By Ronald Bennett
I have read, on several occasions, articles that cite progress in the midst of violence in Afghanistan. Individuals have gone on to mention President Ashraf Ghani’s staunch efforts to fight corruption and rally the country, however, this is far from the truth and blatantly misleads the public.
After a long reign by President Hamid Karzai, the country endured a longwinded and hotly contested election in 2014. The race which had three primary candidates, Abdullah Abdullah, Ashraf Ghani and Zalmai Rassoul, suffered through multiple rounds of voting and, per usual in politics, battled wide scale corruption. “You wouldn’t even believe the extra-curricular efforts to tilt the scale in voting,” said an Afghan official who spoke on a condition of anonymity because they were not authorized to speak publicly. “Ballot boxes for one candidate were removed and replaced overnight with ballots indicating votes for another candidate. This is how it works here.”
…the concept of a National Unity Government in a country that is among the most ethnically and politically divided on the planet was an absurd notion in the first place and continues to show its weakness as the country edges closer to a coup and further civil disruption by the day…
After much debate and deliberation, the drawn out process could not satisfy the Afghans and their foreign partners alike, so they created a National Unity Government. Ashraf Ghani was elected to serve as President and the country created a new position of Chief Executive, which Ghani’s opponent Abdullah Abdullah now serves in. However, the concept of a National Unity Government in a country that is among the most ethnically and politically divided on the planet was an absurd notion in the first place and continues to show its weakness as the country edges closer to a coup and further civil disruption by the day.
Still, since Ghani and Abdullah assumed their respective roles, many have lauded the arrangement in the press and cited progress, a positive sound bite for the Afghan administration. Since day one, President Ghani has emphasized his public desire to quell the rabid corruption within Afghanistan while simultaneously padding his own pockets and those of his closest Pashtun allies. The Afghan official stated that the “corruption and kickbacks do not come in small forms, we are talking millions upon millions for those who are willing to follow suit and back Ghani.”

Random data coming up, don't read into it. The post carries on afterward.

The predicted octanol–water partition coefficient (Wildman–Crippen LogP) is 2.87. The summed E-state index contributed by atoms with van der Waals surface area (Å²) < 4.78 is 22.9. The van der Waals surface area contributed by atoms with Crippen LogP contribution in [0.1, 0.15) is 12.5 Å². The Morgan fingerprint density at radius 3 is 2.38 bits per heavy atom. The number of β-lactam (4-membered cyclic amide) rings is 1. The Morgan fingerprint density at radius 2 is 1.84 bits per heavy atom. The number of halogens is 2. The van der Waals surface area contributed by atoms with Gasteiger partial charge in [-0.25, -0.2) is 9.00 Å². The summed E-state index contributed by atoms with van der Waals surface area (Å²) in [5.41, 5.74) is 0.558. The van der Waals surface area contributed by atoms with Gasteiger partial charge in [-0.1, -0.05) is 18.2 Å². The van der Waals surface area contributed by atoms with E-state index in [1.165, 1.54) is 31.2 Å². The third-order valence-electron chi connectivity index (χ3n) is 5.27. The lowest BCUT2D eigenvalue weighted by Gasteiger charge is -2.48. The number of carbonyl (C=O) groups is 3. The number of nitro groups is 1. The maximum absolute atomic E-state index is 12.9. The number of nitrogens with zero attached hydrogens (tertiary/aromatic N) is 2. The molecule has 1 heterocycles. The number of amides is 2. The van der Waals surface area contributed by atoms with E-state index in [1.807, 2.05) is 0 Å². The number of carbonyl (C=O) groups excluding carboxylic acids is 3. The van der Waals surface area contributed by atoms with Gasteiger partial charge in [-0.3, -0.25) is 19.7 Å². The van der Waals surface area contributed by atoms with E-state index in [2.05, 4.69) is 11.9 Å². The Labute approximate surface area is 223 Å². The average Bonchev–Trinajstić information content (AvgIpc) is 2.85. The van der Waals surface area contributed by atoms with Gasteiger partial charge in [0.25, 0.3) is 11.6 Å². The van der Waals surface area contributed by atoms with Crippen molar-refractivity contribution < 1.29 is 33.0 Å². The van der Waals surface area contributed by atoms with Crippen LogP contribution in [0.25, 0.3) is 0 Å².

However, dissatisfaction within the country is not all related to politics or even among the ethnic and tribal spats that riddle the war-torn country. The more alarming fact is that the Taliban now control, by some estimates, more than fifty percent of the country, which only places the country closer to the precipice of war. As stated in a separate article, this fact is frequently hidden by the Ghani administration in order to produce a public message of order and stability.
So to say that the administration is making progress is a misleading and an inaccurate statement that causes readers across the globe to see a glimmer of hope in a country that is speeding for disaster on numerous fronts. While it is not my desire to see such negative activity in a country that I spent so many years in, my experience also helps me be acutely aware of the fact that there is no storybook ending in store for Afghanistan. In the case of the current political quagmire, I would be shocked to see the status quo remain through the new year, but as with all things in Afghanistan, one never knows.
Ronald Bennett is a Senior OpsLens Contributor and former Air Force veteran. Following his time in the Air Force, Bennett performed more than thirty deployments to the Middle East in order to perform covert action and counterterrorism operations for the United States Intelligence Community.
See more OpsLens content on Afghanistan: Afghanistan President Ashraf Ghani Doesn’t Want the World to Know How Much Territory the Taliban Controls